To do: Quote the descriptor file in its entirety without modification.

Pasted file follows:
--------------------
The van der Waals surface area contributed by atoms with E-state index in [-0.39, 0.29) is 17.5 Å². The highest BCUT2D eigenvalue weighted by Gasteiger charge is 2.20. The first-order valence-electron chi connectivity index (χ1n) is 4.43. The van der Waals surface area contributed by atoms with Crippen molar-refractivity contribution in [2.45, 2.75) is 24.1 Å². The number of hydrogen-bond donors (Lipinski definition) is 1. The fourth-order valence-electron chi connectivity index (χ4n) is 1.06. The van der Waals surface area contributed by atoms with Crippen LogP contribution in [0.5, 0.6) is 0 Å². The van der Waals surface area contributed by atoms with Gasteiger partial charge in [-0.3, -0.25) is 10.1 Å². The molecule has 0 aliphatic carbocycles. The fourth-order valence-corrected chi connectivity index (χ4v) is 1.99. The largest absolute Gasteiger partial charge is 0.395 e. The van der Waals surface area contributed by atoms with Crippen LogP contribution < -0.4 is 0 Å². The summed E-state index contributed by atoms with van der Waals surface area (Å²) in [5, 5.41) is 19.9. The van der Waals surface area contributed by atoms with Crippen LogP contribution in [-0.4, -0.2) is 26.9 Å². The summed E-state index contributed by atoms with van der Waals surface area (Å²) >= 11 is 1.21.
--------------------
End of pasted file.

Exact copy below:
The van der Waals surface area contributed by atoms with E-state index in [-0.39, 0.29) is 17.5 Å². The highest BCUT2D eigenvalue weighted by Gasteiger charge is 2.20. The first-order valence-electron chi connectivity index (χ1n) is 4.43. The van der Waals surface area contributed by atoms with Crippen molar-refractivity contribution in [2.45, 2.75) is 24.1 Å². The number of hydrogen-bond donors (Lipinski definition) is 1. The fourth-order valence-electron chi connectivity index (χ4n) is 1.06. The van der Waals surface area contributed by atoms with Crippen LogP contribution in [0.5, 0.6) is 0 Å². The van der Waals surface area contributed by atoms with Gasteiger partial charge in [-0.3, -0.25) is 10.1 Å². The molecule has 0 aliphatic carbocycles. The fourth-order valence-corrected chi connectivity index (χ4v) is 1.99. The largest absolute Gasteiger partial charge is 0.395 e. The van der Waals surface area contributed by atoms with Crippen LogP contribution < -0.4 is 0 Å². The summed E-state index contributed by atoms with van der Waals surface area (Å²) in [5, 5.41) is 19.9. The van der Waals surface area contributed by atoms with Crippen LogP contribution in [-0.4, -0.2) is 26.9 Å². The summed E-state index contributed by atoms with van der Waals surface area (Å²) >= 11 is 1.21.